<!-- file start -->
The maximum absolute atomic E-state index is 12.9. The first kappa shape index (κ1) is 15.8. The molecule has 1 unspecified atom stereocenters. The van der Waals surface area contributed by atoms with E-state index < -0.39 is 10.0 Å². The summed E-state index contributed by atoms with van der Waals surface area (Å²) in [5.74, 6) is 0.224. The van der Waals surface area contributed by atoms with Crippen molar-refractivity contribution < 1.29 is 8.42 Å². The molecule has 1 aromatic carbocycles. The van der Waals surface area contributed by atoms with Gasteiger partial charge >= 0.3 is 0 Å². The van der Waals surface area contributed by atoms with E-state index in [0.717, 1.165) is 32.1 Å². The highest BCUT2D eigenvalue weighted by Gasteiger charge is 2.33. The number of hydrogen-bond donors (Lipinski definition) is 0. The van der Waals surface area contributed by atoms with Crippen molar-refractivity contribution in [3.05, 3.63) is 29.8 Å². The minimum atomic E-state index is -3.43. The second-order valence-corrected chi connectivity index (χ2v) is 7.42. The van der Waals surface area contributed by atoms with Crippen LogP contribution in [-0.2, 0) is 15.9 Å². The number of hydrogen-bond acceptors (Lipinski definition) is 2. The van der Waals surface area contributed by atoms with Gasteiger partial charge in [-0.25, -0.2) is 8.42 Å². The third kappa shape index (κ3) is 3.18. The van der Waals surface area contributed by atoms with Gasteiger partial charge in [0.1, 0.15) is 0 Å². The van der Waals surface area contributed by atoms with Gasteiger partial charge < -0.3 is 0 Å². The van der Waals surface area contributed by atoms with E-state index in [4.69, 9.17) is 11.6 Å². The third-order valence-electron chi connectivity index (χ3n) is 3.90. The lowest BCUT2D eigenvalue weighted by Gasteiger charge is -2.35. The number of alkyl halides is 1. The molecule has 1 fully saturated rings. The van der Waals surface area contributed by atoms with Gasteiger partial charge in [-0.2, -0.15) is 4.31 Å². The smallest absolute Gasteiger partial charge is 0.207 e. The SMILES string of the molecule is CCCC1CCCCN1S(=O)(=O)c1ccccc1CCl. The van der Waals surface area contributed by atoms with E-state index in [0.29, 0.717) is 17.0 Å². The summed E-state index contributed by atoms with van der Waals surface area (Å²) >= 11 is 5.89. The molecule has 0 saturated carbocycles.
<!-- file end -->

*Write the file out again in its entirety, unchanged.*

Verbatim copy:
The maximum absolute atomic E-state index is 12.9. The first kappa shape index (κ1) is 15.8. The molecule has 1 unspecified atom stereocenters. The van der Waals surface area contributed by atoms with E-state index < -0.39 is 10.0 Å². The summed E-state index contributed by atoms with van der Waals surface area (Å²) in [5.74, 6) is 0.224. The van der Waals surface area contributed by atoms with Crippen molar-refractivity contribution < 1.29 is 8.42 Å². The molecule has 1 aromatic carbocycles. The van der Waals surface area contributed by atoms with Gasteiger partial charge >= 0.3 is 0 Å². The van der Waals surface area contributed by atoms with E-state index in [0.717, 1.165) is 32.1 Å². The highest BCUT2D eigenvalue weighted by Gasteiger charge is 2.33. The number of hydrogen-bond donors (Lipinski definition) is 0. The van der Waals surface area contributed by atoms with Crippen molar-refractivity contribution in [3.05, 3.63) is 29.8 Å². The minimum atomic E-state index is -3.43. The second-order valence-corrected chi connectivity index (χ2v) is 7.42. The van der Waals surface area contributed by atoms with Crippen LogP contribution in [-0.2, 0) is 15.9 Å². The number of hydrogen-bond acceptors (Lipinski definition) is 2. The van der Waals surface area contributed by atoms with Gasteiger partial charge in [-0.25, -0.2) is 8.42 Å². The third kappa shape index (κ3) is 3.18. The van der Waals surface area contributed by atoms with Gasteiger partial charge in [0.1, 0.15) is 0 Å². The van der Waals surface area contributed by atoms with Gasteiger partial charge < -0.3 is 0 Å². The van der Waals surface area contributed by atoms with E-state index in [4.69, 9.17) is 11.6 Å². The third-order valence-electron chi connectivity index (χ3n) is 3.90. The lowest BCUT2D eigenvalue weighted by Gasteiger charge is -2.35. The number of alkyl halides is 1. The molecule has 1 fully saturated rings. The van der Waals surface area contributed by atoms with Gasteiger partial charge in [-0.2, -0.15) is 4.31 Å². The smallest absolute Gasteiger partial charge is 0.207 e. The SMILES string of the molecule is CCCC1CCCCN1S(=O)(=O)c1ccccc1CCl. The van der Waals surface area contributed by atoms with E-state index in [0.29, 0.717) is 17.0 Å². The summed E-state index contributed by atoms with van der Waals surface area (Å²) >= 11 is 5.89. The molecule has 0 saturated carbocycles.